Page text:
Mention Cracked to anyone over 30... and they think of this.
"In a 2007 article", Cracked.com describes its pre-internet self like this:
"Created as a knock-off of MAD magazine just under 50 years ago, we spent nearly half a decade with a fan base primarily comprised of people who got to the store after MAD sold out. Our latest incarnation of the magazine (a poor man's version of Maxim) only came about once the old Cracked offices were closed by the anthrax attacks of 2001 (the poor man's version of the fall 2001 terrorist attacks)."
...This is not entirely inaccurate.
Jack O'Brien, co-founder and current head editor of Cracked Magazine's web incarnation Cracked.com, and a former production assistant for ABC News, wrote a satirical news version of the show Primetime Live for the company. The segment -- which he now describes as the "worst piece of comedy to ever make it on television" -- was quickly canceled. But, it gave him enough comedic props to be contacted for Cracked Magazine's re-launch in 2005.
"A guy wanted to re-launch Cracked for an older audience," O'Brien explains. "The previous incarnation of the magazine was just cartoonists and people who liked booger jokes. So we were e-mailing people saying 'Hey, come write for us, we have this magazine! And, oh yeah, we also have this website.' But I mean, everybody had a website. No one really cared."
That all changed in 2007 when, after just three issues, the re-launched magazine folded.
Pop culture website Gawker.com at the time declared: "very little remains of the old Cracked, a Mad ripoff that had tread water in various incarnations for almost half a century." Others compared the magazine to modern-era "Men's Interest" magazines like Maxim or FHM.
"There was the idea that you had to put pretty, half-dressed women in the thing to get people to buy the magazine," O'Brien admits. "That was initially something we ran into re-launching the website too, this idea that comedy websites all appeal to this young male demographic and you have to write about sports and boobs and alcohol."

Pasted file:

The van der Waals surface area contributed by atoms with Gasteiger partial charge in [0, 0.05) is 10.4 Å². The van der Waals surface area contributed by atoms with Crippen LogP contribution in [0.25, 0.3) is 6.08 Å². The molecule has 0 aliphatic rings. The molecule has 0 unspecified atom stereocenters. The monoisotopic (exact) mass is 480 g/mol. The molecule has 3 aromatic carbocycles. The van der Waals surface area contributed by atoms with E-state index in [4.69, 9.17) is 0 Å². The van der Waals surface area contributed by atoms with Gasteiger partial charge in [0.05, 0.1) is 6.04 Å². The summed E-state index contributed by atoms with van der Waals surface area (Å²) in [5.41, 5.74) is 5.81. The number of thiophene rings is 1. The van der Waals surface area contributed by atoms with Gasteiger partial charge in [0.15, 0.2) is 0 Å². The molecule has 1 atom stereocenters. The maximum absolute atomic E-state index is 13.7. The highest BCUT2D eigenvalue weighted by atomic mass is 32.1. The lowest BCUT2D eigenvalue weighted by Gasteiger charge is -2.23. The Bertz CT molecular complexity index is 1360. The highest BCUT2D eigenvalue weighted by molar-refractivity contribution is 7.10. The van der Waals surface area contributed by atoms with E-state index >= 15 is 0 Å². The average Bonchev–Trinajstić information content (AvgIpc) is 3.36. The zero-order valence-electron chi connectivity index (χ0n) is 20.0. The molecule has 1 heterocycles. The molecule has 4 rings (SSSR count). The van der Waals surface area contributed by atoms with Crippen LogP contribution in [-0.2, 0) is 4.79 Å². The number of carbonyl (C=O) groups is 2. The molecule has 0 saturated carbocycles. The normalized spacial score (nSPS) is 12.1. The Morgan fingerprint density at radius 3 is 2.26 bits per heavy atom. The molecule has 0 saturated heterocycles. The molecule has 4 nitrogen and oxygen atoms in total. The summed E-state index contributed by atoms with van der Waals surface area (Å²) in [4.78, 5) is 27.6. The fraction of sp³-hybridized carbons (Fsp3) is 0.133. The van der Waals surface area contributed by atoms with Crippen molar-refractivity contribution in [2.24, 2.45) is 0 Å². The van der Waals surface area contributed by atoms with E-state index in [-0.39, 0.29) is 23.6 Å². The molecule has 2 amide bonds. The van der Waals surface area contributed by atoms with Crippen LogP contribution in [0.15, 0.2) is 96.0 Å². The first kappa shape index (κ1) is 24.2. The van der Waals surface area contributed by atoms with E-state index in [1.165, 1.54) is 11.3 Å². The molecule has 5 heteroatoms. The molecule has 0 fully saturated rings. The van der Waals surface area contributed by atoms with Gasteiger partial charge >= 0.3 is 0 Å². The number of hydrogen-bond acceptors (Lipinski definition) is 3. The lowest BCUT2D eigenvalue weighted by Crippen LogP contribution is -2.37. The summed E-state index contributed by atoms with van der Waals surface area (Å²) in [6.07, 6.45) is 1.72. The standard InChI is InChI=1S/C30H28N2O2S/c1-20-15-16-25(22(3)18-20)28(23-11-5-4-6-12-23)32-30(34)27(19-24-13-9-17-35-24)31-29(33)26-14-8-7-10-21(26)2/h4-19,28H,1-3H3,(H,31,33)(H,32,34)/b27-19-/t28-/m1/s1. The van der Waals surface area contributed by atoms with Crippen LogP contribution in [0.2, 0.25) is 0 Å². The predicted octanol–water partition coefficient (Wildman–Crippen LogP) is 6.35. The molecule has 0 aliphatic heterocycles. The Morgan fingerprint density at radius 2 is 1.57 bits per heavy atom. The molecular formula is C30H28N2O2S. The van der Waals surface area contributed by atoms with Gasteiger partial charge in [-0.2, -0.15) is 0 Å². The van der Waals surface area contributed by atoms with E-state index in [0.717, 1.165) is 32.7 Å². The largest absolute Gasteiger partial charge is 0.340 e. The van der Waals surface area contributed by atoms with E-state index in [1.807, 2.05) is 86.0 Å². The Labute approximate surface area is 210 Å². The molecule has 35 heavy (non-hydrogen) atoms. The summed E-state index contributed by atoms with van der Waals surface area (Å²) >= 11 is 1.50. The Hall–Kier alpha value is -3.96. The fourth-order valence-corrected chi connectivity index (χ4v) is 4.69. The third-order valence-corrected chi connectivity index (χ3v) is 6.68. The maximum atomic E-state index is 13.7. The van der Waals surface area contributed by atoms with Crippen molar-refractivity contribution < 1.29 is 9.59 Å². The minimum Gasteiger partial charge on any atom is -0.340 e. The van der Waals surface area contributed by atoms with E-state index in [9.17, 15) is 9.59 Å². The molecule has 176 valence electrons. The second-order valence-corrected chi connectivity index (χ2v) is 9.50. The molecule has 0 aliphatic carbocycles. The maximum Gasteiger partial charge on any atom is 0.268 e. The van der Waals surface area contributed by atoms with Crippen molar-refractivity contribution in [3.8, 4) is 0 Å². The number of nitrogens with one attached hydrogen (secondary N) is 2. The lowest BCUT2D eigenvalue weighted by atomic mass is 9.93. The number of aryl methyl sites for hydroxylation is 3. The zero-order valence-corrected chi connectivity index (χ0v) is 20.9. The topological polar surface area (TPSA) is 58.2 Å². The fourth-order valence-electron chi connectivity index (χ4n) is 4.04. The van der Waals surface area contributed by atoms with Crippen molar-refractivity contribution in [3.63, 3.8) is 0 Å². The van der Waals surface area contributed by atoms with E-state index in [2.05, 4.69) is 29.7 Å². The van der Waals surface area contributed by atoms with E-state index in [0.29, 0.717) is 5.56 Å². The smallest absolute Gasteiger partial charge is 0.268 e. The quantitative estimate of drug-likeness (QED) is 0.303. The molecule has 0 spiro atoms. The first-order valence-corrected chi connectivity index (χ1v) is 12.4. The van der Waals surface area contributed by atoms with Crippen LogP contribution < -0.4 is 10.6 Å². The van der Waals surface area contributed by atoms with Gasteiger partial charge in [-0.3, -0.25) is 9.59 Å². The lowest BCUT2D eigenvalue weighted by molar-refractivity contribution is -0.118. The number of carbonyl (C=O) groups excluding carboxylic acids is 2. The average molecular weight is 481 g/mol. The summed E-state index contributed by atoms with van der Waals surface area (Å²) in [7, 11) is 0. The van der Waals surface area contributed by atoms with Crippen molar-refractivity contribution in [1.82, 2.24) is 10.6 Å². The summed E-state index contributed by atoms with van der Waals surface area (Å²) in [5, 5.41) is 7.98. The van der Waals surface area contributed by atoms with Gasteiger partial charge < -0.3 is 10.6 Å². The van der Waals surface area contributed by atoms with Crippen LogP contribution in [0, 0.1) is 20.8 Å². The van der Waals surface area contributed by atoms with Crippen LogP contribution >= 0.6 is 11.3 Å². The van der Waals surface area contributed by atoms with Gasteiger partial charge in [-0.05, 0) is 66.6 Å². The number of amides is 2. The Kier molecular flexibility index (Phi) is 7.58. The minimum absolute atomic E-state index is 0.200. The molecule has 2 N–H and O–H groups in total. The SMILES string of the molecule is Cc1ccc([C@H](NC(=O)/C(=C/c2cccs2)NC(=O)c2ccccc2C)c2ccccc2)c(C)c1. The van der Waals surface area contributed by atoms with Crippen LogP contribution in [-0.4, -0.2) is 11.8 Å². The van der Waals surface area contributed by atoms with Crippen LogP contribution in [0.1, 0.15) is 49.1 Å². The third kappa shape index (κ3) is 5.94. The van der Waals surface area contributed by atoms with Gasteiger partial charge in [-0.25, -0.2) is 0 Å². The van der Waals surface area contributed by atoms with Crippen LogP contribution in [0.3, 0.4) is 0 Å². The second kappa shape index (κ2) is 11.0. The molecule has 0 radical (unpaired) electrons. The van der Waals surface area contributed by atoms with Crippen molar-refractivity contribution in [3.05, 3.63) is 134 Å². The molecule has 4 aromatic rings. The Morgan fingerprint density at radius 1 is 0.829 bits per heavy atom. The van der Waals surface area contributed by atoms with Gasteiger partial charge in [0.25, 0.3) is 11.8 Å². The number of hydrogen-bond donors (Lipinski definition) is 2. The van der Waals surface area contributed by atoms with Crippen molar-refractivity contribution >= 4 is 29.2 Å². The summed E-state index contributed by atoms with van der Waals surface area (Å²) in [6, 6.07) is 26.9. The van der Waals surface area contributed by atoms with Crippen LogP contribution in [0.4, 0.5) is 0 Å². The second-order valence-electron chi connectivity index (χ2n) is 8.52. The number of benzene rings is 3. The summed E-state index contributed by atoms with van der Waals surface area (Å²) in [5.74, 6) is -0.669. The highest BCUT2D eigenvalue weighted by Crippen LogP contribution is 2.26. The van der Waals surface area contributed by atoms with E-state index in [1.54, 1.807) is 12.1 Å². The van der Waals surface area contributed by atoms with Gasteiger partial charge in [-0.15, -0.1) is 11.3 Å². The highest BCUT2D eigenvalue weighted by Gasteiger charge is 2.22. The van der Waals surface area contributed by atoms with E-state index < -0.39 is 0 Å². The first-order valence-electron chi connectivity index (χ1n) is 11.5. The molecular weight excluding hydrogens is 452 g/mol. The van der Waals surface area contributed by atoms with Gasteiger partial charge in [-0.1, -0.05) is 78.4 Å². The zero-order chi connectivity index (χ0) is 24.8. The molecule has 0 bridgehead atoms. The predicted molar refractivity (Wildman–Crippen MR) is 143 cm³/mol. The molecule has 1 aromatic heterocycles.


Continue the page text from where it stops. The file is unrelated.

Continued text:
The remaining staff spent a few months circling the drain.
"I think everybody was kind of looking for jobs," says O'Brien. "We were just doing the website for fun."
And that's when things, in his words, "kind of exploded."
Turns out, while (most) guys definitely like boobs and boogers, they also like actual facts, like:
"The 7 Most Unexpectedly Awesome Historical Parties: Entry One -- Victory Day. Moscow's celebration of the surrender of Germany just might be the single largest spur-of-the-moment anything in history. Thousands of people immediately took to the streets to transform one of the largest cities on the planet into a sea of vodka, many of them still in their nightclothes."
Okay, that involves booze, but it also involves history. Cracked's Soren Bowie says he spends anywhere from a day to a week on a column, depending on the research involved. "It makes it more difficult," he says, "But I think that's the bread and butter of Cracked, its what makes Cracked Cracked. It's these really interesting little nuggets of information people should know, but they don't know it for whatever reason. That's what Cracked is. At its heart, it's information."
Oren Katzeff, Cracked.com's general manager and chief marketeer, says, "If I had to describe Cracked, it would be a little bit of Saturday Night Live meets Moneyball. We have a small team; we have a budget that's less than every other player in the space, yet we go out there, we put our players on the field and we beat them."
MAD magazine, amid company-wide cutbacks at past owners Time-Warner, finally landed at six issues per year in 2010. Its website is still in Beta, and mainly serves as a jump-off point to buy print issues.
Compare that to Cracked, Katzeff says. In 2007 they had a couple hundred thousand unique users per month and 3 or 4 million page views. "And we closed February at about 17-million uniques, and 300-million page views."
MAD is probably mad, but Cracked no longer seems so crazy.